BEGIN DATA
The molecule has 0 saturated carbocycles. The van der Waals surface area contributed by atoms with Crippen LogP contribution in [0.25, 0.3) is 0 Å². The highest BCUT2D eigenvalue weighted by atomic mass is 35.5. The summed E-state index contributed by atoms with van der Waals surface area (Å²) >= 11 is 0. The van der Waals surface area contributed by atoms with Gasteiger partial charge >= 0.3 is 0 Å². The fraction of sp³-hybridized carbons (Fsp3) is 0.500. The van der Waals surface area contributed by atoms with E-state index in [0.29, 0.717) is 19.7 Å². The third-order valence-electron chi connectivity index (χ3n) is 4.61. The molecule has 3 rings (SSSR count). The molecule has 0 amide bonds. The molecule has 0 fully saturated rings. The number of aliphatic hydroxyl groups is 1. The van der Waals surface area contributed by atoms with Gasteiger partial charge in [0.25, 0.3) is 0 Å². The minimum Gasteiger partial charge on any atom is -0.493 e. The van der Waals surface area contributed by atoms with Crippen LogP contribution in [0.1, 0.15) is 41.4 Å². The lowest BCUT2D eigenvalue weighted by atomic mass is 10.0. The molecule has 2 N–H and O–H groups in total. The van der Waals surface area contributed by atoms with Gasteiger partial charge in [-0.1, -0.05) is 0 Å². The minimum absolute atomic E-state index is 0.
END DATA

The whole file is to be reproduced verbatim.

The molecule has 0 saturated carbocycles. The van der Waals surface area contributed by atoms with Crippen LogP contribution in [0.25, 0.3) is 0 Å². The highest BCUT2D eigenvalue weighted by atomic mass is 35.5. The summed E-state index contributed by atoms with van der Waals surface area (Å²) >= 11 is 0. The van der Waals surface area contributed by atoms with Gasteiger partial charge >= 0.3 is 0 Å². The fraction of sp³-hybridized carbons (Fsp3) is 0.500. The van der Waals surface area contributed by atoms with E-state index in [0.29, 0.717) is 19.7 Å². The third-order valence-electron chi connectivity index (χ3n) is 4.61. The molecule has 3 rings (SSSR count). The molecule has 0 amide bonds. The molecule has 0 fully saturated rings. The number of aliphatic hydroxyl groups is 1. The van der Waals surface area contributed by atoms with Gasteiger partial charge in [0.25, 0.3) is 0 Å². The minimum Gasteiger partial charge on any atom is -0.493 e. The van der Waals surface area contributed by atoms with Crippen LogP contribution in [0.1, 0.15) is 41.4 Å². The lowest BCUT2D eigenvalue weighted by atomic mass is 10.0. The molecule has 2 N–H and O–H groups in total. The van der Waals surface area contributed by atoms with Gasteiger partial charge in [-0.1, -0.05) is 0 Å². The minimum absolute atomic E-state index is 0.